This post was originally published at Novelicious.com and is now at WritingTipsOasis.com. WritingTipsOasis.com acquired Novelicious.com in June 2022.
Pamela Erens, whose second novel, The Virgins, was published in August 2013, stopped by recently to answer a few questions we put to her. Pamela's debut novel, The Understory, will be reissued by Tin House Books in April.
My books begin in some psychological situation that interests me. What would it be like to live a life in which you avoided any dependence on others, or any dependence of others on you? (That was my first novel, The Understory.) What does sexuality mean, emotionally and existentially, to teenagers? (The Virgins).
Can you tell us a little about your average writing day?
When my children were younger, I used to write in the mornings when either they were at school or I had a babysitter. I still do best if I write first thing, or right after a morning walk, but now that my kids are older and I have more leisure time, I am less disciplined about getting that early start. My writing goal is three hours a day, but sometimes I only get in one. I’m talking about fiction – I don’t count hours that go to other kinds of writing!
When you are writing, do you use any famous people or people you know as inspiration?
No. But I might use their books as inspiration.
What is your favourite Women’s Fiction book of all time and why?My favorite work of fiction, period, is and long has been Middlemarch by George Eliot.
What is your writing process? Do you plan first or dive in? How many drafts do you do?
I plan first. It would make me absolutely crazy not to have a pretty good sense of where I’m going. That destination can change over time, though. Since I compose on a computer, it’s hard to say how many drafts I write. It’s all sort of one ever-evolving draft. But at some point I do complete what I call a first draft. That is, something as complete and as polished as I can make it. That’s pretty far along in the process. I get some feedback on that and do a revision that I call a second draft. And then I hope it’s ready for my agent to take a look at.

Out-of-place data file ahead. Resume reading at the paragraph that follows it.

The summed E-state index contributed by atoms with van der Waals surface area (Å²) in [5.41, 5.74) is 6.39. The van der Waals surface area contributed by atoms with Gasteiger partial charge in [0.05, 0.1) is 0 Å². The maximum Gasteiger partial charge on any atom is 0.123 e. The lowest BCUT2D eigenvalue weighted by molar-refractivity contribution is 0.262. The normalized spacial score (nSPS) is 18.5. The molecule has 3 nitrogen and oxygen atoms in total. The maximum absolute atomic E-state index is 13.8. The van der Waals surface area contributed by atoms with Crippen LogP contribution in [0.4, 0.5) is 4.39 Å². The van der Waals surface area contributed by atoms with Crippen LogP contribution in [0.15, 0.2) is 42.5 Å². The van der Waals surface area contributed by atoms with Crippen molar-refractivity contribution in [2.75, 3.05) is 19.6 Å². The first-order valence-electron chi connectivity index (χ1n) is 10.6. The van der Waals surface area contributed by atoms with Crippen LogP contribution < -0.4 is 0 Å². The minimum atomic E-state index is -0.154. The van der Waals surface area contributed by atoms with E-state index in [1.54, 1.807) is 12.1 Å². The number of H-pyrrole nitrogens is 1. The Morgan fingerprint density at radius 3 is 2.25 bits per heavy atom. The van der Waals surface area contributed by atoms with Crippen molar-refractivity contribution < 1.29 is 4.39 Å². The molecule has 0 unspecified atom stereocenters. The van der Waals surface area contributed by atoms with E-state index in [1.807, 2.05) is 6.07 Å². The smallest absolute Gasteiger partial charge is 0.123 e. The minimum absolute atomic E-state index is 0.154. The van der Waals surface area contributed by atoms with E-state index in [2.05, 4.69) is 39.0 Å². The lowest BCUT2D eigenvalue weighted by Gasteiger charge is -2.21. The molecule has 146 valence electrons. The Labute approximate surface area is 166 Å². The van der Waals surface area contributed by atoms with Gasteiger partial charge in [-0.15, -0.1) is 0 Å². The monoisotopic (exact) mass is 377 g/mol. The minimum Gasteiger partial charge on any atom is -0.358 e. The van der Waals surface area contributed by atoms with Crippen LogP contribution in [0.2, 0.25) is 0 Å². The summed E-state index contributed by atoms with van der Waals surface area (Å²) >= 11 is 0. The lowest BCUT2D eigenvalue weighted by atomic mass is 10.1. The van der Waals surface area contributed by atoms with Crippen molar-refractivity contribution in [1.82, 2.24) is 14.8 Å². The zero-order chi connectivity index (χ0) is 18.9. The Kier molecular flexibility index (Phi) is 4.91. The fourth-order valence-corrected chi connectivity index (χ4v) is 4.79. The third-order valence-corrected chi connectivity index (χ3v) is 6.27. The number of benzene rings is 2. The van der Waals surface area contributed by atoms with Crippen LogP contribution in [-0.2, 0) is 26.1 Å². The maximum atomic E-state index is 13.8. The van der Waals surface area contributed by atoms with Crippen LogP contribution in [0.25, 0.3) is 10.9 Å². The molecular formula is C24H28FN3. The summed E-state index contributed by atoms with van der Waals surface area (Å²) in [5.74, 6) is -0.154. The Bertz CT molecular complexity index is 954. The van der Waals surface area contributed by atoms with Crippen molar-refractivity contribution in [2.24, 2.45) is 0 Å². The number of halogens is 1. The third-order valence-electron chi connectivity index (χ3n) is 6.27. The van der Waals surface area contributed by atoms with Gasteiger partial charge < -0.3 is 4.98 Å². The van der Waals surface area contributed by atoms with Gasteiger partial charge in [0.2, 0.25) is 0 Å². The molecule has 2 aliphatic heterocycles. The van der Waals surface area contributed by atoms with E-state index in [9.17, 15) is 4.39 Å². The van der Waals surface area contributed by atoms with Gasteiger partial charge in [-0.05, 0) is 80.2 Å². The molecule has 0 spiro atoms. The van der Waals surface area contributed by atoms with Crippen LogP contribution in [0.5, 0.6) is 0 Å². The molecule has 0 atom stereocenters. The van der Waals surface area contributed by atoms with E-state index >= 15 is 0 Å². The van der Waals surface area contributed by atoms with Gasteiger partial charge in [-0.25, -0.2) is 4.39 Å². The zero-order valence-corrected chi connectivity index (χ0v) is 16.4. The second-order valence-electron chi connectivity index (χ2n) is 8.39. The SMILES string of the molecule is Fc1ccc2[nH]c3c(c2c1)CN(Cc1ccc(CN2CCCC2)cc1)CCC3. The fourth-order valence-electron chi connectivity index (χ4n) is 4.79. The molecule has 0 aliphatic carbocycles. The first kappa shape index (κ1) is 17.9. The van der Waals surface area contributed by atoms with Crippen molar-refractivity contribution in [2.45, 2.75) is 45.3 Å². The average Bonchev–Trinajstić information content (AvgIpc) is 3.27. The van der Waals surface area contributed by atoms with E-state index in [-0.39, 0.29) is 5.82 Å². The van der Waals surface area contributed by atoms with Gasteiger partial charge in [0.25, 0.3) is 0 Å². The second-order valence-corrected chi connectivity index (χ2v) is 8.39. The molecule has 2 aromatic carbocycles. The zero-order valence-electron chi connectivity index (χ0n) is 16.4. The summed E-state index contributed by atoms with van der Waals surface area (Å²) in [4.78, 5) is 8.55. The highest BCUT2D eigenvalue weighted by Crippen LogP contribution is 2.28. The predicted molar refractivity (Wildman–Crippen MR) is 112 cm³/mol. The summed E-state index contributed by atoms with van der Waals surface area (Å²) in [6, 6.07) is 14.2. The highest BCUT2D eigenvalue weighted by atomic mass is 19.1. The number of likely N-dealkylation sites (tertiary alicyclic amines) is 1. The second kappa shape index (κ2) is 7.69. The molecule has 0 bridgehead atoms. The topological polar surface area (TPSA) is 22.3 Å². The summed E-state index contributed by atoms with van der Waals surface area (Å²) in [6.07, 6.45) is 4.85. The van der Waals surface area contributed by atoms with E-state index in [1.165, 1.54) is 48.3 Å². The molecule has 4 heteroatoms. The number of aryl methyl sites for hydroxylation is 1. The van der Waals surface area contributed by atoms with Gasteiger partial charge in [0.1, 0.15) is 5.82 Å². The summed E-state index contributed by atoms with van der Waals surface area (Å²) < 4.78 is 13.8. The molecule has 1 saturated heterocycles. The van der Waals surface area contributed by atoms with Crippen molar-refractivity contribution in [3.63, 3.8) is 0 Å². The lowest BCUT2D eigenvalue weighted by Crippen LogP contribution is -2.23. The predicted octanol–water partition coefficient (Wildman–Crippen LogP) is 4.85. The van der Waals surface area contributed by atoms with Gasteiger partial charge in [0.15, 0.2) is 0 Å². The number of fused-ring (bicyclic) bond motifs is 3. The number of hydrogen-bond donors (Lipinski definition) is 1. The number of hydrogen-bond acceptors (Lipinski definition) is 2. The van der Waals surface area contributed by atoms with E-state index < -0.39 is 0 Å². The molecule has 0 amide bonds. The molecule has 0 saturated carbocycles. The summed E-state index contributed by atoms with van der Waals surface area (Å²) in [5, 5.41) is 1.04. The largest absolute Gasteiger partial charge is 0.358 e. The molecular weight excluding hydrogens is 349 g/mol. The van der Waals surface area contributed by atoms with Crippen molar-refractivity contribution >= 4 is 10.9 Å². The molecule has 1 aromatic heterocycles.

What was your journey to being a published author?
I was a kid who wrote constantly. I always wanted to be a novelist. In my twenties I spent many years in The Writers Studio, a writing school in New York City. It was not a degree program but a rigorous course of study with very close attention to craft. Every week we would read and analyze a couple of short stories or a book-length work of fiction or a poetry collection – poetry is very useful for fiction writers to study. I would examine these works minutely and then attempt to write a few pages that were very closely modelled on them. Sometimes I would literally put adjectives and nouns in the same places as the writer I was imitating, just to get the feel of what it was like to write sentences like hers or his. This is an incredibly fruitful kind of practice for a writer. After a long, long time I began to finish full-length short stories and send them off to literary magazines. And a while after that I decided I was ready to try a novel.
What do you think is the biggest myth about being a novelist?
That a novelist knows exactly what she’s put in her books. When I talk to book groups, they sometimes ask me, “Why did X do Y?” or “Does Z suffer from such-and-such a disorder?” My answer is: “I don’t know! If I knew, I would have said one way or the other!”
What advice can you give to our readers who want to write a novel of their own?
The kind of study and imitative practice I described above is invaluable. The other piece of advice would be to be patient. Very, very patient. Getting it right will probably take longer than you ever imagined. Which doesn’t mean don’t start. Do start!
What are you working on at the moment?
A third novel, about which my lips are sealed.